What are the min and max number of single digit multiplications, involved in recursive karatsubha multiplication of two 6 digit decimal numbers?

I found different results on different numbers. But I found a general answer of 12 to all such multiplications in the following source https://onlinecourses.nptel.ac.in/programming101/link?unit=156 (Question 3) Whats your comment on the authenticity of the answer?

  • $\begingroup$ This is a good homework question, as it requires you to not only understand how to do the Karatsuba method, but to derive the complexity of the algorithm. The exercise is lost if you do not attempt to reason through with an answer. So, what have you tried? $\endgroup$ – user109879 Oct 13 '14 at 21:26
  • $\begingroup$ @Chantry Cargill I have tried it on 132423 X 143412 and got 21 multiplications.. On higher numbers I've got even higher numbers. I expect the above multiplication to be the least. I've no idea how the answer is 12 to all numbers.. I've drilled my head continuously for past 2 days.. $\endgroup$ – Hari Oct 13 '14 at 21:31
  • $\begingroup$ 21 can be reduced to 18 in fact.. $\endgroup$ – Hari Oct 13 '14 at 21:34
  • $\begingroup$ I'm looking at his result, and it appears to be best case scenario. I'll see if I can post an example if I have some time, but multiplications can definitely be greater than 12. $\endgroup$ – user109879 Oct 13 '14 at 21:50
  • $\begingroup$ Best case scenario I got is 18 that what im saying.. PLease post an example of 12 multis,, U cant multiply 111111 X 111111 though... I feel the question is absurd that which was asked on the link.. @Chantry Cargill $\endgroup$ – Hari Oct 13 '14 at 21:52

I'll do an example.


We split abcdef into abc and def and ghijkl into ghi and jkl we have

We have abcdef(ghijkl) = abc(ghi)($B^{2m}$) + $B^m$((abc + def)(ghi + jkl) - abc(ghi) - def(jkl)) + def(jkl).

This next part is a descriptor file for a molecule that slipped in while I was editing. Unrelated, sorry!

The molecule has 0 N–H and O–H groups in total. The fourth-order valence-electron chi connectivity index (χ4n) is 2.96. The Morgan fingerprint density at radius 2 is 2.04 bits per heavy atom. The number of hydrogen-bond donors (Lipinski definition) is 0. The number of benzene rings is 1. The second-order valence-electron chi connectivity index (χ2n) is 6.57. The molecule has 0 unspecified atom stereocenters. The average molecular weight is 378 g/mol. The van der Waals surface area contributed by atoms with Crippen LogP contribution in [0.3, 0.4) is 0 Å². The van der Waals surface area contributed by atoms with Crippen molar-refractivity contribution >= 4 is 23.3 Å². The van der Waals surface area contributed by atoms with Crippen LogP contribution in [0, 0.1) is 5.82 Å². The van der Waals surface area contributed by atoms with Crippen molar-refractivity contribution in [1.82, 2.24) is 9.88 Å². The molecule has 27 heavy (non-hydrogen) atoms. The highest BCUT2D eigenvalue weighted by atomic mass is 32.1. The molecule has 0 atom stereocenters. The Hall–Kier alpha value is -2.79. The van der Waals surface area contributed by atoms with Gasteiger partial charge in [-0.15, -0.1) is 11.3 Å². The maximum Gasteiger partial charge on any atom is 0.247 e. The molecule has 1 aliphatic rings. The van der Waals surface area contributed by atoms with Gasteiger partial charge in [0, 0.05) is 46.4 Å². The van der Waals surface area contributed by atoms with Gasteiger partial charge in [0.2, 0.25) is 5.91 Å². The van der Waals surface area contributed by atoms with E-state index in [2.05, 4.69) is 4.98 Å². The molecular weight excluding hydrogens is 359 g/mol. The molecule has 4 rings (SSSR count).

Now, lets be ultra conservative. Lets assume that each of the additions stay within 3 digits.

abc(ghi) = a(g)($B^{2m}$) + $B^m$((a + bc)(g + hi) - a(g) - bc(hi)) + bc(hi)

Lets assume a(g) is 1 multiplication. Our counter can now be set to 1 multiplication. Now stepping down with bc(hi) we have 3 more multiplications which adds to 4 total now.

Lets assume both (a + bc) and (g + hi) are 2 digit numbers. Then the multiplication produces 3 new multiplications, now totalling 7. Notice all of these came from multiplying abc(ghi). If we move up to def(jkl), we automatically hit 14 multiplications. Then 21 from (abc + def)(ghi + jkl).

So your logic is sound. 12 is too small of a number.

  • $\begingroup$ Wanna know how I got 18? abc(ghi), ag can be used twice, thus reducing one multiplication. On total, 3 multiplications (taking inti account other 3X3 mutiplications). BUt the source is from IIT madras, a very very nice institution(u can check qs rankings computer science or mathematics).So does such errors happen with profs of such prestigious situations also? Whats your experience? $\endgroup$ – Hari Oct 13 '14 at 22:12
  • $\begingroup$ I've never gone to a prestigious institution, but everyone makes mistakes. It appears he was cutting the algorithm short, but I'm not sure where the 4 came into his calculations. $\endgroup$ – user109879 Oct 13 '14 at 22:20

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